Speaking with Chris Walster, our in-house whisky expert, he discusses how whisky can be for all, making it the perfect surprise gift this Mother’s Day.
I can remember my great-grandma having a “port and lemon”, my grandma would celebrate with a sherry, usually Harvey’s Bristol Cream or with a “Snowball” an Advocaat and lemonade (Advocaat is great on vanilla ice-cream), my mother drank “Babycham” and my wife drinks a “G&T”, whilst my daughters seem to prefer a prosecco, or on a rare occasion a Southern Comfort and lemonade. A quick straw poll in the office seems to confirm that ladies seem to prefer sweeter drinks or do not have much interest in alcoholic drinks except perhaps a cocktail or glass of wine. Most of these drinks are either sweet and/or lowish in alcohol. Something on the whole whisky is not. Or is it?
Go to a whisky club or festival and the fairer sex is notable for its absence. But those who are there seem to enjoy themselves as much as any other attendee, but it would seem clear that whisky is not a favoured drink for women (compared to the number of men at these events). Perhaps this is cultural, and they simply have never tried whisky?
If your mother is already a fan of whisky, then buying a favourite bottle is simply a matter of contacting your usual retailer and purchasing one. But what if she is not a fan or never tried whisky before? You could be miserable and buy her a bottle she’s unlikely to enjoy, but you will, safe in the knowledge that at least there will be a decent whisky to drink when you visit. Whilst cynical, it might encourage you to visit more often, something she is likely to appreciate.
But how might you approach buying a whisky she would enjoy and introducing her to the wonderful world of whisky? It might lead to there being a selection of good whiskies when you visit. A win-win for all. Let’s see if there is an approach which would increase your chance of buying a bottle that would be appreciated.
There are three basic ideas that might help and combining the three may provide the best chance of success.
Reducing the alcohol content (ABV)
The simplest thing to do is add water to dilute the ABV. When I first came across cask strength whiskies, I recall being advised to dilute to 35% ABV. Recently I read an article which stated that Master Blenders never taste whisky above 40% ABV and some will only drink it at 20% ABV, they’ll dilute the whisky with water. As someone who prefers to drink their cask strength whisky either neat or with a few drops of water this got me thinking.
I’m not a great fan of adding water into my whisky glass because there is a good chance I’ll either increase the spiciness or the woody flavours. Neither of which I like particularly and can overwhelm the other flavours. Master Blenders adding water seems rather counterintuitive, how do they know they’ve the perfect “formula” if the whisky is “tainted”? But, certainly in my youth, most if not all bars in Scotland would provide jugs of water or taps for customers to add to their whisky “to taste”. What’s going on?
I suspect the issue is where I live in England. The water coming out of the tap is chemically different (in simplest terms think of soft and hard water) to that used by the distillery and interacts with the flavours in a different way to that intended by the distillery. The solution is to find a bottled water with a composition as close to the distillery’s source as possible. When I have done this, it certainly makes a big difference.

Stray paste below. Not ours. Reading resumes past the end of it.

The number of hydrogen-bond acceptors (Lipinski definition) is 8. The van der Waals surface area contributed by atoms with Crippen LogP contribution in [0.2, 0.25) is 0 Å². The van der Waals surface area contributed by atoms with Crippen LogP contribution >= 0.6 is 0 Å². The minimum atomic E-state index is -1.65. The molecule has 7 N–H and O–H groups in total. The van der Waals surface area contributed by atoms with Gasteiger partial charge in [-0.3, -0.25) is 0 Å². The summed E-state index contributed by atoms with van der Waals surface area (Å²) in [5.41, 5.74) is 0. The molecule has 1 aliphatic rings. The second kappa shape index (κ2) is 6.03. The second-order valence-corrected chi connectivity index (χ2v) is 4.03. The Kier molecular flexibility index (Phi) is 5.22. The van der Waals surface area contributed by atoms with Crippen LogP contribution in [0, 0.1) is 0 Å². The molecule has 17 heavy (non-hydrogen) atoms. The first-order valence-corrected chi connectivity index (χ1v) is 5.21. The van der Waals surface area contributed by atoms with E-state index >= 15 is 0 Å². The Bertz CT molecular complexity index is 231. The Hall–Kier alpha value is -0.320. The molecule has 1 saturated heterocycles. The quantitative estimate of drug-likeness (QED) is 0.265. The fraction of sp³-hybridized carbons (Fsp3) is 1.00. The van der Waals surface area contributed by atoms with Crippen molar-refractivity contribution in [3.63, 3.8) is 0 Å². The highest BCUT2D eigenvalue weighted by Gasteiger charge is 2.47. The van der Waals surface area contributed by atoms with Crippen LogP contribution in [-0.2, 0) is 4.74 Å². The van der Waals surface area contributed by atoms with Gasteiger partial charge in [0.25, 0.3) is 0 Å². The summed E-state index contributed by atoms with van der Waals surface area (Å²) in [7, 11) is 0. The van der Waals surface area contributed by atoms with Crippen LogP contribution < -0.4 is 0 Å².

Buy a bottle of whisky and a bottle of suitable still water.
You could add a mixer such as lemonade and, on the whole, I tend to use a blended whisky if I want a long drink. Alternatively, you could make a whisky cocktail. I do like cocktails, and they do potentially address the two issues of a lower ABV and also sweetness. I rarely drink them in my own home as I cannot be bothered with the faff, but I’m very happy if someone else makes me one.
Show her your care by mixing a whisky cocktail.
A trawl of the internet will provide a plethora of recipes but two simple ones I like are:
- Blended Whisky
- The Apiary – The Lakes Whisky Reserve No6 (50ml) Cocchi Barolo Chinato (20ml), Chestnut honey (10ml), add ice, mix and pour. Garnish with a pickled walnut
- Lindisfarne Dark Mead (50:50) and lemonade to taste
The Lindisfarne Dark Mead produces a drink reminiscent of a Pimms although perhaps more herbal. You could try adding honey dissolved in warm water, which aids mixing, to increase the sweetness. This is a drink we tried for the first time in 2022 up in Northumberland and were surprised by how much we liked it, so it’s definitely one to try.
American whiskies tend to be quite sweet and one I’d recommend is Uncle Nearest 1884 Tennessee Whiskey. You really can taste the honey sweetness and if anything I personally find it too sweet although not unpleasantly so.
For other whiskies I’d look out for ones either finished in a fortified wine barrel (e.g. Pedro Ximenez a type of sweet sherry, Madeira a fortified wine from the island of Madeira) or a cognac finish which seems to produce a very luscious whisky that can be very mellow.
Finally an obvious whiskey choice would be to go Irish. These whiskies are smoother than scotch and taste slightly sweeter because of it. My favourite at present, although definitely on the expensive side is Bushmills 1991 Madeira Cask Finish, The Causeway Collection which has peach flavours. You should be able to find it on whisky auction sites at substantially below the retail price.
At the end of the day though, if your mother likes whisky straight up, mixed or a little sweeter, the point is to enjoy this drink. Whisky preferences all comes down to personal taste, but it certainly can be one for all, you just need to find the right approach to enjoying this drink.